Video: Staying Active Improves Health for Seniors

Not only does regular exercise help seniors maintain healthy bones, muscles, and joints and reduce their risk of falling, but it also can help ease the aches and pains that come with aging. Moderately intense activities like walking, swimming and water aerobics are all great choices for seniors—as is rowing, as seen in the video below. (Make sure to check with your doctor before beginning any exercise regime.)

Staying Active Improves Health for Seniors

Game-Changing Cardiovascular Care

Susan Bass* felt tired. She frequently found herself out of breath, even while taking a leisurely walk around her neighborhood. “I thought I was just getting old,” she says, “but Dr. Shang assured me it was something else.”

Noninvasive cardiologist Paul Shang, MD, informed Susan that the mitral valve in her heart was leaking— reducing the ability of her heart to pump blood efficiently. Traditionally, her valve would be repaired through open-heart surgery, but for 80-year-old Susan, the surgery itself could have been life-threatening.

Fortunately, Dr. Shang and a team of cardiovascular physicians at General Hospital had just started performing a new, minimally invasive procedure called MitraClip, in which a thin tube, or catheter, holding a tiny clip is fed from a small incision in the leg or groin up through a blood vessel and into the heart, then positioned to seal off the leaky valve. After the procedure, patients often feel reinvigorated and re-energized.


Susan has certainly been putting her newfound energy to good use. She recently rode in a blimp, zip-lined in Colorado and parasailed in Lake Tahoe. She even achieved an item on her bucket list: taking part in a ride-along with the police department. In addition to cruising in a police car, Susan was schooled on firing an assault rifle and subduing an attacker (with a mannequin as a stand-in); she even caught a speeding motorist using a radar gun.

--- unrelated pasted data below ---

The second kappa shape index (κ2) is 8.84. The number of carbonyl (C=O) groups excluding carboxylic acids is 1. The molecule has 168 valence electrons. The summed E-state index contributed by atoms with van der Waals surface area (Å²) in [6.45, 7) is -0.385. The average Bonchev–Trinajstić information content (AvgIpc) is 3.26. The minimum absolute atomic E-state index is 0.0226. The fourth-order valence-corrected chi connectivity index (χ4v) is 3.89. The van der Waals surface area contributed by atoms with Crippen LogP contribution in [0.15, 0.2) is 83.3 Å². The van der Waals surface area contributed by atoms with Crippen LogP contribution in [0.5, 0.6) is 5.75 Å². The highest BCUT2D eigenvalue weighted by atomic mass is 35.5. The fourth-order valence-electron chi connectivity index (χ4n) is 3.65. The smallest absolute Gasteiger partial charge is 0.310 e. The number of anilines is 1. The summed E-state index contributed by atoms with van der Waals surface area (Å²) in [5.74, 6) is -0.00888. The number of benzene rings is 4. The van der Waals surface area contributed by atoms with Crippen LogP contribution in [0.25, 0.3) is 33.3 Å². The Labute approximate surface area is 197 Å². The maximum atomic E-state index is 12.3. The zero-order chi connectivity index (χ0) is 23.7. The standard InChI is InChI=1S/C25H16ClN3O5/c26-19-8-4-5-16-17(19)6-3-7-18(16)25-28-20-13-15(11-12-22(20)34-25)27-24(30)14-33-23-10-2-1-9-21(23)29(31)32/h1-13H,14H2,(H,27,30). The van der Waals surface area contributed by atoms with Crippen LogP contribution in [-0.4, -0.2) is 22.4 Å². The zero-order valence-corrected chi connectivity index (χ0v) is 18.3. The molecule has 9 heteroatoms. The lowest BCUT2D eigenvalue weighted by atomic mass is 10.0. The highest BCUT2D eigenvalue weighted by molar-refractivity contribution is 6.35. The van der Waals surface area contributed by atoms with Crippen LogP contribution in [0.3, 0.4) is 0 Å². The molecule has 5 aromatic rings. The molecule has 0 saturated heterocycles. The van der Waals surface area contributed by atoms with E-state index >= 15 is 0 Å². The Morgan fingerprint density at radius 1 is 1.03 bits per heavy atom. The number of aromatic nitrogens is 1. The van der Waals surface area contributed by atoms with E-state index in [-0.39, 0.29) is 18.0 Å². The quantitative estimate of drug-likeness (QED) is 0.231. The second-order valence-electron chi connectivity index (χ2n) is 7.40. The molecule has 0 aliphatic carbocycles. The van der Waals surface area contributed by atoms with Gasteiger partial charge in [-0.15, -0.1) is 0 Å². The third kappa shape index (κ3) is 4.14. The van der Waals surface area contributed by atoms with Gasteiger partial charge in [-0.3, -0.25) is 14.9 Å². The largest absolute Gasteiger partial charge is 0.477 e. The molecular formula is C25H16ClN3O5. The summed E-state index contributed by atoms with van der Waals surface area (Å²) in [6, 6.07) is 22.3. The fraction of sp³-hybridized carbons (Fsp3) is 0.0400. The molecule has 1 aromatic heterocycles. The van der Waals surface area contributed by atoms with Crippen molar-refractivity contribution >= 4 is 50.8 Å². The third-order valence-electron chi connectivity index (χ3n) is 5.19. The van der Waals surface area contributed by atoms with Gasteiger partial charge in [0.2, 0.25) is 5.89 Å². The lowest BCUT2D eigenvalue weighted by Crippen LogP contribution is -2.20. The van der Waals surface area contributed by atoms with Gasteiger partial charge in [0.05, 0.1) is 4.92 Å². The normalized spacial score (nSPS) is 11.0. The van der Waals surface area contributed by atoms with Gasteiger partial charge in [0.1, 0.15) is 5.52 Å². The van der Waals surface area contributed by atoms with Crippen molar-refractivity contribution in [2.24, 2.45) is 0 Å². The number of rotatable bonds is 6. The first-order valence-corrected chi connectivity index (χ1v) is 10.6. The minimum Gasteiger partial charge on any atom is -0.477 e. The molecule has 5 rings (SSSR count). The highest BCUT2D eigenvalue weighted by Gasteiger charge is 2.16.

Since having the MitraClip procedure, Susan has made occasional gifts to support General Hospital in honor of her cardiologist. “I just give what I can, when I can,” she says. “General Hospital has always been my hospital, and I wouldn’t be here now without Dr. Shang. I can’t thank everyone enough!”


*Based on a true story. Names and identifying details have been changed to protect the privacy of certain individuals.


Fall Prevention Basics

Everyone is at risk for falls, but falling down is of particular concern for older adults. Read on for five ways to improve your balance and stability.

Fall Prevention Basics
Fall Prevention Basics
Fall Prevention Basics

  1. Talk to your doctor. Multiple factors contribute to fall risk, such as osteoporosis, aging and taking multiple medications. Your doctor can identify which of your health factors contribute to falling and advise you on how to address them.
  2. Continue—or begin—exercising. You can improve your balance through various types of physical activity. Pick a gentle exercise such as walking, water workouts or tai chi to reduce your risk of falls by improving strength, balance, coordination, and flexibility. Make sure to talk to your doctor before beginning any exercise program.
  3. Fall-proof your home. Make sure every room is well lit and that there are clear pathways between rooms. Clutter is not your friend and night lights are. Consider replacing furniture you find difficult to get out of and removing throw rugs.
  4. Use assistive devices. A cane or walker can help you feel more stable when you are out and about. At your house, there are a number of assistive devices you can install, such as handrails on both sides of any staircase, grab bars for your shower or tub, a raised toilet seat and glow-in-the-dark light switches.
  5. Pick the right footwear. Say goodbye to high heels or shoes with slippery soles. Wear fitted, sturdy shoes with nonskid soles. Wearing ill-fitting slippers or only socks around the house can also raise your fall risk. And if you are truly concerned about falling, look into purchasing an ankle-foot orthosis, which is intended to control the position and motion of the ankle and compensate for weakness.